For Glossier, Inc., Pink Isn’t Just a Shade of Makeup

Dorsey & Whitney LLP

Dorsey & Whitney LLP

Over the past decade, the influx of online shopping and home delivery has made every day feel like Christmas. The presence of an ever-growing network of online retailers makes it easier than ever to order just about anything online and have it delivered to your doorstep. While many, if not most, products arrive in non-distinct, brown boxes with clear plastic packaging, do not expect the same boring packaging from cosmetics retailer Glossier, Inc.

On May 9, 2019, Glossier filed a trademark application for the color pink in connection with a variety of cosmetic products. Glossier ships its products to consumers in its signature “Pink Pouch,” which includes a bubble wrap lining and zipper closure. In its trademark application, Glossier’s description of the mark stated that, “the color pink and a translucent circle patterns displayed on the bag are claimed as a feature of the mark which is displayed on bags.” (emphasis added). The inclusion of “translucent circle patterns” as a feature of the mark drew a refusal to register on the basis that the “translucent circle patterns” (i.e., bubble wrap) were a functional feature of the mark. According to established trademark law, a mark that consists of a three-dimensional configuration of a product or its packaging is functional, and thus unregistrable, when the evidence shows that the design provides identifiable utilitarian advantages to the user. Valu Eng’g, Inc. v. Rexnord Corp., 278 F.3d 1268, 1274, 61 USPQ2d 1422, 1425 (Fed. Cir. 2002). Furthermore, the trademark examiner cited third party evidence of use of empty, pink pouches with a bubble wrap design as support that Glossier’s packaging lacked distinctiveness and did not serve as an indicator of source in the minds of consumers.

To overcome the functionality refusal, Glossier amended the description of the mark to: “The mark consists of the claimed color pink as applied to bags featuring lining of translucent circular air bubbles and a zipper closure.” (emphasis added). The difference in how the bubble wrap feature of the design was described proved crucial to overcoming the functionality refusal.

To overcome the lack of distinctiveness refusal, Glossier submitted a variety of evidence to demonstrate the color pink had acquired secondary meaning in connection with Glossier’s Pink Pouch. For traditional trademarks, even though a party can support a claim of acquired distinctiveness based on only five years of consecutive use, when attempting to register a non-traditional trademark (such as a color), historically, applicants have often demonstrated longstanding use of the color in connection with the claimed goods/services (among other factors) to meet the acquired distinctiveness standard (See e.g., U.S. Registration No. 2,131,693 for the color brown, registered January 27, 1998, with a first use date of 1917; U.S. Registration No. 2,390,667 for the color yellow, registered October 3, 2000, with a first use date of 1978; U.S. Registration No. 3,361,597 for the color red, registered January 1, 2008, with a first use date of 1992; U.S. Registration No. 2,416,794 for the color blue, registered January 2, 2001, with a first use date of 1939).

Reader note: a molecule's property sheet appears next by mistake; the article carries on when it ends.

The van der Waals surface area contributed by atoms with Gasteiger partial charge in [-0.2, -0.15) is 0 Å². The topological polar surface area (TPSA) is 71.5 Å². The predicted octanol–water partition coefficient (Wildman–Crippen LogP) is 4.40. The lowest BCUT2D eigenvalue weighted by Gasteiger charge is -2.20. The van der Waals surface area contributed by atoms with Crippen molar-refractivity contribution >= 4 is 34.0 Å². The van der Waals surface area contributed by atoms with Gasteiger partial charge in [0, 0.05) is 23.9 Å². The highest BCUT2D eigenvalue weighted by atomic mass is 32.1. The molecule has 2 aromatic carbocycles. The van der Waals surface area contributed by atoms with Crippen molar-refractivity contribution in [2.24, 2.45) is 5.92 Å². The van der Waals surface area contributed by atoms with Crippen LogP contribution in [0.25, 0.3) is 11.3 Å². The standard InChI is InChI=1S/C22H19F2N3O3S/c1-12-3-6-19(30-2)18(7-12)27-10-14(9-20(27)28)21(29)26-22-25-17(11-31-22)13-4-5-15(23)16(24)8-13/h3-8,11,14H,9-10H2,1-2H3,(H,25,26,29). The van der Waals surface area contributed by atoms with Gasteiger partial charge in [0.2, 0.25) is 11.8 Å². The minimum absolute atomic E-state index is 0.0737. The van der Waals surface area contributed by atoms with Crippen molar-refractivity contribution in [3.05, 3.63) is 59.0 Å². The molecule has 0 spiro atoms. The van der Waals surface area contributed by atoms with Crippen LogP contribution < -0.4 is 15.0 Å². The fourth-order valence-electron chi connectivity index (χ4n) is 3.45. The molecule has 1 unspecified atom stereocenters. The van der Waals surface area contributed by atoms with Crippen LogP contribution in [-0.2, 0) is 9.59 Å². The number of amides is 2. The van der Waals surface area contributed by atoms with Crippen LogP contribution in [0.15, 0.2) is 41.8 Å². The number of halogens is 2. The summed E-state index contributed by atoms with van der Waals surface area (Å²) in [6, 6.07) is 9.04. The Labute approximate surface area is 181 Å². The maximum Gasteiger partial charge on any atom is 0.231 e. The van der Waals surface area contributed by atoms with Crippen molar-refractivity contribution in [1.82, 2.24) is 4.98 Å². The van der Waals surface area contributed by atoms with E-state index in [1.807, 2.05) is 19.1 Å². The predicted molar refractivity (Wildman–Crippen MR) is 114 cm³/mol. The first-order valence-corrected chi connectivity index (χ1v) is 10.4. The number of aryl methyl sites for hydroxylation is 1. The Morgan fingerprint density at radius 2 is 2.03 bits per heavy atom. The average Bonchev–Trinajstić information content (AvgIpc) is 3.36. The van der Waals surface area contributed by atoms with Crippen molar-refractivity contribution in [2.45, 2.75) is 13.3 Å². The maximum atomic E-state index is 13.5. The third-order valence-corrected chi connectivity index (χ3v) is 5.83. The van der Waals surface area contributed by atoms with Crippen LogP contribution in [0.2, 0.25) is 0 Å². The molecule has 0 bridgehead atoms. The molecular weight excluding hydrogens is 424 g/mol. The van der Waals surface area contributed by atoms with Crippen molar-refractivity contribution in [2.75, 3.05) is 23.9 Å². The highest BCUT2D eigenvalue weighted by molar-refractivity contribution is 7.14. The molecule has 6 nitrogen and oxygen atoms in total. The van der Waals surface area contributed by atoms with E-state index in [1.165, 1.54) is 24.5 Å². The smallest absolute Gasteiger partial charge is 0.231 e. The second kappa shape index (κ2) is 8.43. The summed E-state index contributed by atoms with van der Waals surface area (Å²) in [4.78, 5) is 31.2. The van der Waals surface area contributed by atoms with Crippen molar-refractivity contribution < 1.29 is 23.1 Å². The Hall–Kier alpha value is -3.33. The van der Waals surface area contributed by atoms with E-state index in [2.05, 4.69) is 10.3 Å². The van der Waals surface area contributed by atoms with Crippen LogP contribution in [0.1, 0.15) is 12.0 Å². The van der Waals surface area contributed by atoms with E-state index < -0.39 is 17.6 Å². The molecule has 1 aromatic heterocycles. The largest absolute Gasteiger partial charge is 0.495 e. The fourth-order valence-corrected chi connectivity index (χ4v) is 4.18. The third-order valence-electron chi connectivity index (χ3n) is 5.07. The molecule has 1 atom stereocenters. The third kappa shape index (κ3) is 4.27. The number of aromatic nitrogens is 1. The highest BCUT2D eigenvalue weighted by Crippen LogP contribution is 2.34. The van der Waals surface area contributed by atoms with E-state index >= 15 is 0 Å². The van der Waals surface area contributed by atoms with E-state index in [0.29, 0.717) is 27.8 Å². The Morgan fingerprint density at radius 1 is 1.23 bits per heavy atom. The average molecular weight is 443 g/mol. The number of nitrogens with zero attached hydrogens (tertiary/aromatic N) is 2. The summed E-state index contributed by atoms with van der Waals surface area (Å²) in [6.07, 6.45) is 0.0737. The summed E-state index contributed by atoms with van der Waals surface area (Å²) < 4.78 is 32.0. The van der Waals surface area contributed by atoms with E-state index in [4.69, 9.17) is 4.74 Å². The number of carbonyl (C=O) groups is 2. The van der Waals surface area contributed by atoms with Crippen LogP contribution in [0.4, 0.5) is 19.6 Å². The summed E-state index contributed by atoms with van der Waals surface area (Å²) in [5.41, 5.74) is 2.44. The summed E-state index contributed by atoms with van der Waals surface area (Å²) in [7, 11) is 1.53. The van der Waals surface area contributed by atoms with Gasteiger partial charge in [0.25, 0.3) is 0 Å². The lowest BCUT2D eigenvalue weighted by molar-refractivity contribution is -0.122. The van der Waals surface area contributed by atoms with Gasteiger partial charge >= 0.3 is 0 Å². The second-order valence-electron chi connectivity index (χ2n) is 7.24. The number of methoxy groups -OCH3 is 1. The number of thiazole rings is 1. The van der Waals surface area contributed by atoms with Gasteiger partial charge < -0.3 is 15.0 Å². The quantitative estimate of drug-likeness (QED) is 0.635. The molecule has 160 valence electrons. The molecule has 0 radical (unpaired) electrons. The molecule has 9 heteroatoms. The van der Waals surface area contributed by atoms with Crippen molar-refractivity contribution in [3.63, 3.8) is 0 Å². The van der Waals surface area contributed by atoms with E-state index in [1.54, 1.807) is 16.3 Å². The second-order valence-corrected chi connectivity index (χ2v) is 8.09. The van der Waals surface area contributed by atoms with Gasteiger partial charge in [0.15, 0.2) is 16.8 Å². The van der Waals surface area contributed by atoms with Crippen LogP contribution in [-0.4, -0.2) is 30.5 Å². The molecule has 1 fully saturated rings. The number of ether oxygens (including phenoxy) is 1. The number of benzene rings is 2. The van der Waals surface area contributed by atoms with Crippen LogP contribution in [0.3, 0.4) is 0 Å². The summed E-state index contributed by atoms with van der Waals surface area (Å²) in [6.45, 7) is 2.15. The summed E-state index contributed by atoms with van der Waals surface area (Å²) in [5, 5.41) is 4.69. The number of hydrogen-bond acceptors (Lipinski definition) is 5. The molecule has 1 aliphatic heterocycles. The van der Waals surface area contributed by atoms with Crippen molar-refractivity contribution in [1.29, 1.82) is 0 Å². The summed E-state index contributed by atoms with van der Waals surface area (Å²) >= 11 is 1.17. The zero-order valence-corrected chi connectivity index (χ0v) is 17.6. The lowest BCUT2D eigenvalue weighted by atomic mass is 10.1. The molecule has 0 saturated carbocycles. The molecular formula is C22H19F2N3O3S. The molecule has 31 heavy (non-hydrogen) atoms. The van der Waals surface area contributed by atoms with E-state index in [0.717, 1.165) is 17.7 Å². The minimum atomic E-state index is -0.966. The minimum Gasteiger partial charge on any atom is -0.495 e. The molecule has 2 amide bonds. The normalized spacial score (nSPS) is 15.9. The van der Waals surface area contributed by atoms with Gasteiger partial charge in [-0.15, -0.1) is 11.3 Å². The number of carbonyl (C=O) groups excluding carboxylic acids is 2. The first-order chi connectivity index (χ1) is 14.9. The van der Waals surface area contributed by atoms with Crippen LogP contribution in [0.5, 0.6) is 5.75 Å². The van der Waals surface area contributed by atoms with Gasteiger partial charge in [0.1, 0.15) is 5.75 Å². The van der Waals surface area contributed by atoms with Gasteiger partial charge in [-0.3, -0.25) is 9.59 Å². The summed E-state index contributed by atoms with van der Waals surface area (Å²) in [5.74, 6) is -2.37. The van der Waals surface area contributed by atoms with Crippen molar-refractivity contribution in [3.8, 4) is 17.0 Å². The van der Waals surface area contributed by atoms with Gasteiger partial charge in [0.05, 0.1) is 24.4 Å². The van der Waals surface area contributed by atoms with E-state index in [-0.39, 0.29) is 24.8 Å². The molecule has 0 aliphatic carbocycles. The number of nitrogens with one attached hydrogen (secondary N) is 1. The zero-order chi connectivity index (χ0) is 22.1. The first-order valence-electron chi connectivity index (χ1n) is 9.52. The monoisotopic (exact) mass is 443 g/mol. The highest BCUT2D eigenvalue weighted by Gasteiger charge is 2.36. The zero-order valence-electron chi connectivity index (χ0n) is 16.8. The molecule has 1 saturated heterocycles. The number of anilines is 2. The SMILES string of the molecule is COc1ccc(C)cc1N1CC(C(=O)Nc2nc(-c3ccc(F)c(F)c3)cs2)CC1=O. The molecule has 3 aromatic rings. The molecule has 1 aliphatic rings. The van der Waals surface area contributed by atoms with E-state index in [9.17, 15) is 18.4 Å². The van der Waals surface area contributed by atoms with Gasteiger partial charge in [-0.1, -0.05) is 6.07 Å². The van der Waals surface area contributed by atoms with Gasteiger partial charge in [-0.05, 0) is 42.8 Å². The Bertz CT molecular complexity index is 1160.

Glossier claims October 6, 2014, as the date of first use for its color pink. At first blush, a claim of acquired distinctiveness for a color based on only 6 years of use could fall short as compared to the longstanding use shown in previous color registrations. However, in support of its claim, Glossier submitted evidence of over $100 million in sales in the year 2018, declarations from 98 customers attesting to recognition of the Pink Pouch as originating from Glossier, marketing materials referencing the Pink Pouch, social media posts and media coverage referencing the Pink Pouch, and third party parodies and imitations of the Pink Pouch. This compilation of evidence was sufficient to overcome the refusal, and the color pink was registered on August 25, 2020. Moreover, it appears Glossier may have a second registration for the color pink on the way for its “Pink Box” packaging. See U.S. Application Serial No. 88/422,355, scheduled for publication in the Official Gazette on September 29, 2020.

Glossier’s successful registration effort reinforces the notion that the language used to describe a color on a particular product or product packaging is important and can ultimately impact the registrability of the color. Additionally, while no specific amount of evidence is required to demonstrate acquired distinctiveness of a single color trademark, Glossier’s resourceful use of social media and other media outlets to generate such strong sales and consumer recognition of its brand and pink product packaging in a relatively short amount of time is fairly remarkable. With social media and social media influencers now key components of many marketing campaigns, it will be interesting to see if Glossier’s success inspires other brands to capitalize on such readily available resources to quickly develop widespread brand recognition for a specific color or other unique identifier beyond a traditional trademark.

DISCLAIMER: Because of the generality of this update, the information provided herein may not be applicable in all situations and should not be acted upon without specific legal advice based on particular situations.

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